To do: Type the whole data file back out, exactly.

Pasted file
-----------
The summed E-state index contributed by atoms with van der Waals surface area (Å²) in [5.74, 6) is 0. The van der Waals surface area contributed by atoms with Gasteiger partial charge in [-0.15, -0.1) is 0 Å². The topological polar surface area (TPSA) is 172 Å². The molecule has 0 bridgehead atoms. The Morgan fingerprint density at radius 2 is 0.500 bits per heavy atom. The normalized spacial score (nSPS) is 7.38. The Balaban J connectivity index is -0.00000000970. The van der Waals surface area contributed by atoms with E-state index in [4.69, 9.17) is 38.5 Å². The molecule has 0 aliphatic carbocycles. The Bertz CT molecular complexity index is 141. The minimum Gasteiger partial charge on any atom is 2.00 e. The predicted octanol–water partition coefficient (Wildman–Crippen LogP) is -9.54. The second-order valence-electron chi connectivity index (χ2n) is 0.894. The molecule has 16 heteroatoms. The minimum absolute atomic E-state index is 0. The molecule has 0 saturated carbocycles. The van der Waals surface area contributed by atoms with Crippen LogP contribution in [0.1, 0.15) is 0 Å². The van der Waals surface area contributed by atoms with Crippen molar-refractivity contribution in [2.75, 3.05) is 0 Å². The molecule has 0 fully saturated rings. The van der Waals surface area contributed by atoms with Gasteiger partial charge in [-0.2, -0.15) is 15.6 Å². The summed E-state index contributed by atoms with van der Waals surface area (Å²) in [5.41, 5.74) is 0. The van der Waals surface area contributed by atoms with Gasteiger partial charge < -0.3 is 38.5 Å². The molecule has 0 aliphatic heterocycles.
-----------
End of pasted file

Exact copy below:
The summed E-state index contributed by atoms with van der Waals surface area (Å²) in [5.74, 6) is 0. The van der Waals surface area contributed by atoms with Gasteiger partial charge in [-0.15, -0.1) is 0 Å². The topological polar surface area (TPSA) is 172 Å². The molecule has 0 bridgehead atoms. The Morgan fingerprint density at radius 2 is 0.500 bits per heavy atom. The normalized spacial score (nSPS) is 7.38. The Balaban J connectivity index is -0.00000000970. The van der Waals surface area contributed by atoms with E-state index in [4.69, 9.17) is 38.5 Å². The molecule has 0 aliphatic carbocycles. The Bertz CT molecular complexity index is 141. The minimum Gasteiger partial charge on any atom is 2.00 e. The predicted octanol–water partition coefficient (Wildman–Crippen LogP) is -9.54. The second-order valence-electron chi connectivity index (χ2n) is 0.894. The molecule has 16 heteroatoms. The minimum absolute atomic E-state index is 0. The molecule has 0 saturated carbocycles. The van der Waals surface area contributed by atoms with Crippen LogP contribution in [0.1, 0.15) is 0 Å². The van der Waals surface area contributed by atoms with Crippen molar-refractivity contribution in [2.75, 3.05) is 0 Å². The molecule has 0 fully saturated rings. The van der Waals surface area contributed by atoms with Gasteiger partial charge in [-0.2, -0.15) is 15.6 Å². The summed E-state index contributed by atoms with van der Waals surface area (Å²) in [5.41, 5.74) is 0. The van der Waals surface area contributed by atoms with Gasteiger partial charge < -0.3 is 38.5 Å². The molecule has 0 aliphatic heterocycles.